It seems that solid state drives are getting too fast, at least for the SATA III standard. As SSDs continue to increase in speed, the need for a new interface to accommodate high data transfer rates looks like the next step in storage technology. So how much speed are we talking about? SATA III has a maximum throughput of 6 Gb/s, which works to about 550 MB/s in the real-world. Meanwhile, SSDs are capable of surpassing 2,000 MB/s when not held back by the SATA III.
SATA III is plenty fast for traditional spinning hard drives, but magnetic platters aren’t the future of storage. Solid state storage demands a new interface that will push the performance envelope forward into the future. Several interfaces and standards have been developed in the past few years, though it is not quite clear which will become dominant as solid state storage becomes the norm. We take a look at the top contenders and examine where they can succeed and fail.
The Serial ATA International Organization, the powers behind SATA, provided a successor in the form of SATA Express. It is a combination of PCI Express and SATA buses, supporting both types of devices. In addition, it also works with older SATA II and SATA III devices. On the performance side, SATA Express utilizes two PCI-e lanes to for speeds up to 10 Gb/s in PCI-e 2.0 or 16 Gb/s in PCI-e 3.0.
Looking at the SATA Express connector on the motherboard above, you could confuse it for two SATA slots and maybe a third odd-looking connector off to the side. You can see that connector is reminiscent of IDE cables of old, which may not be a good thing. We don’t need to bring long and clunky connectors back in vogue.
Thankfully for space-conscious builders, the number of motherboards with SATA Express support is very low. And the number of SATA Express drives? Well, there have been no SATA Express SSDs released to date. The two lane PCI-e limit likely has something to do with that, as other SATA successors support at a minimum two.
PCI-Express Expansion Cards
SSDs in the form of PCI-e expansion cards have been on the market for several years now, though they have mainly been for enterprise-grade applications. The size of a half-height half-length (HHHL) GeForce or Radeon video card, expansion card SSDs aren’t exactly compact. But they don’t have the limitations of SATA drives and can use up to 16 PCI-e lanes—though most use only four.
The expansion card form factor also allows for more NAND chips to be put on the card for even higher SSD capacities. It isn’t uncommon to see one terabyte or larger capacities with these video cards. And they can even accommodate giant heat sinks, just like video cards. But to replace SATA III as the go-to standard for SSDs, PCI-e likely won’t cut it in large part because they can’t be used with laptops.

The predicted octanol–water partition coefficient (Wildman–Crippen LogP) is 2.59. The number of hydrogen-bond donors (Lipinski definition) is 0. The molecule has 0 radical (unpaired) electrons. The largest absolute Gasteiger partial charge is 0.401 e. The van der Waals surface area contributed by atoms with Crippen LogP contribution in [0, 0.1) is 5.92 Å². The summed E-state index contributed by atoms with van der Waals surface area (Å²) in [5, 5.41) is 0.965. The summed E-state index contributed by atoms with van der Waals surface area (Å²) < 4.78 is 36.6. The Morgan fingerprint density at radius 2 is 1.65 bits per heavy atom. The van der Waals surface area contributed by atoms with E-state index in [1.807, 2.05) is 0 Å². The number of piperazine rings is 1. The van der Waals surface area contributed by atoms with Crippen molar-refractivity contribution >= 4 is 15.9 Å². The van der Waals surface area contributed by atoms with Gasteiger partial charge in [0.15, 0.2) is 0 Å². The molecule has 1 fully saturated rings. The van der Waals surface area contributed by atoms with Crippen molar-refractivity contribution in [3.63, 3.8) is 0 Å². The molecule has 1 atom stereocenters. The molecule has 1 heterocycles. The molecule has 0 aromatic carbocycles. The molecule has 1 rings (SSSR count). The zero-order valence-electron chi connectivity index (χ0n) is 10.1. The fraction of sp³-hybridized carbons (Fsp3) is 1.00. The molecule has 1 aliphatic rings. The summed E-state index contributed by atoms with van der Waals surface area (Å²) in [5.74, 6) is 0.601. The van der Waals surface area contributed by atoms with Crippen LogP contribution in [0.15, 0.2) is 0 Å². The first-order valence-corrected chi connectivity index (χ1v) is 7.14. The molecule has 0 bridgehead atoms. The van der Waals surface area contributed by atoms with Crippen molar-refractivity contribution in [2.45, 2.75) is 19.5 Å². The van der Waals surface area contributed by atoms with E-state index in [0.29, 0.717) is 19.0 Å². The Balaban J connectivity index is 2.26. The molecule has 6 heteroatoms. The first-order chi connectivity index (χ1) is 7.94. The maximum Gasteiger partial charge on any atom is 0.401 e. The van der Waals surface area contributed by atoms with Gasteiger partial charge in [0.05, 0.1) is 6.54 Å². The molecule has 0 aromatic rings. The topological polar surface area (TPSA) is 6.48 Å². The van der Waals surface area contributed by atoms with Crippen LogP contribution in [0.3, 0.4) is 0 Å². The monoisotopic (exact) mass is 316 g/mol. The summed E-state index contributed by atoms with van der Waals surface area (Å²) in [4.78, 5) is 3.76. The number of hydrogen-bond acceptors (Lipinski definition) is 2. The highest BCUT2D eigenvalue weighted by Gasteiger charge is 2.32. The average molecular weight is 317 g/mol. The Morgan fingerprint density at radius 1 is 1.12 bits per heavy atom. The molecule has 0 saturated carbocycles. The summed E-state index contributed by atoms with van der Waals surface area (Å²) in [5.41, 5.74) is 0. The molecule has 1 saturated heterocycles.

The form factor formerly known as SFF-8639, U.2 is SATA Express without the wide clunky connector and two-lane PCI-e limitation. U.2 supports up to four PCI-e lanes for fast transfer speeds and already sees use in the enterprise space. SFF-8639’s rebranding was a part of SATA revision 3.2 and was largely because U.2 is more consumer-friendly.
The U.2 interface on the storage device side resembles a standard SATA connector except a little wider. Moving to the motherboard side of the cable though, U.2 features a rather unique connector that isn’t found on many mainstream motherboards. However, U.2 connections can be added via PCI-e or M.2 slots.
In addition to rebranding SFF-8639 asU.2, SATA revision 3.2 also standardized the M.2 connector for storage devices. Formerly known as Next Generation Form Factor (NGFF), the M.2 connection standard can use two or four PCI-e lanes and was designed to be used for multiple purposes. The standard can be used for video cards, sound cards, and more. It wouldn’t be too far off to call it a miniaturized PCI-e slot.
On the motherboard, an M.2 slot resembles a very short RAM or PCI-e 1x slot. An M.2 SSD looks similar to a stick of DDR RAM, with NAND module on both surfaces. The pins are located on the end, instead of running along the length of the module. And similar to RAM and PCI-e expansion cards, M.2 cards are notched along their connectors. These notches are known as keys and there are several key configurations, but SSDs primarily use the B or M key.
Using PCI-e lanes addresses the interface limits of SATA, but it does little to address the limitations of the AHCI (Advanced Host Controller Interface) standard. A specification from 2004 and defined by Intel, it covers how SATA drives operate. But designed for hard drives, AHCI just can’t keep up with SSD performance.
The alternative is the newer NVMe (Non-Volatile Memory Express) specification, which was developed jointly by storage leaders such as Intel and Samsung. NVMe was made specifically for SSDs to take advantage of PCI-e lanes and allows computers to boot from PCI-e and M.2 storage drives.
The main NVMe advantages over AHCI include lower latency, multi-core CPU support, and more command queues with greater command queue depth. These changes give it increased IOPS and better battery life. Fun fact: the iPhone 6s uses NVMe for storage.
The move away from SATA and AHCI has begun at the top, with the fastest and most expensive SSD models utilizing NVMe and PCI-e lanes. NVMe seems to be a given, as AHCI simply cannot keep up with the demands of SSDs. As for a standardized PCI-e interface, M.2 seems to be a promising contender while SATA Express is basically dead in the water. Expansion card and U.2 SSDs are still mainly desktop computer affairs as laptops can’t use them. For now, NVMe capable M.2 SSDs seem to hold the most promise.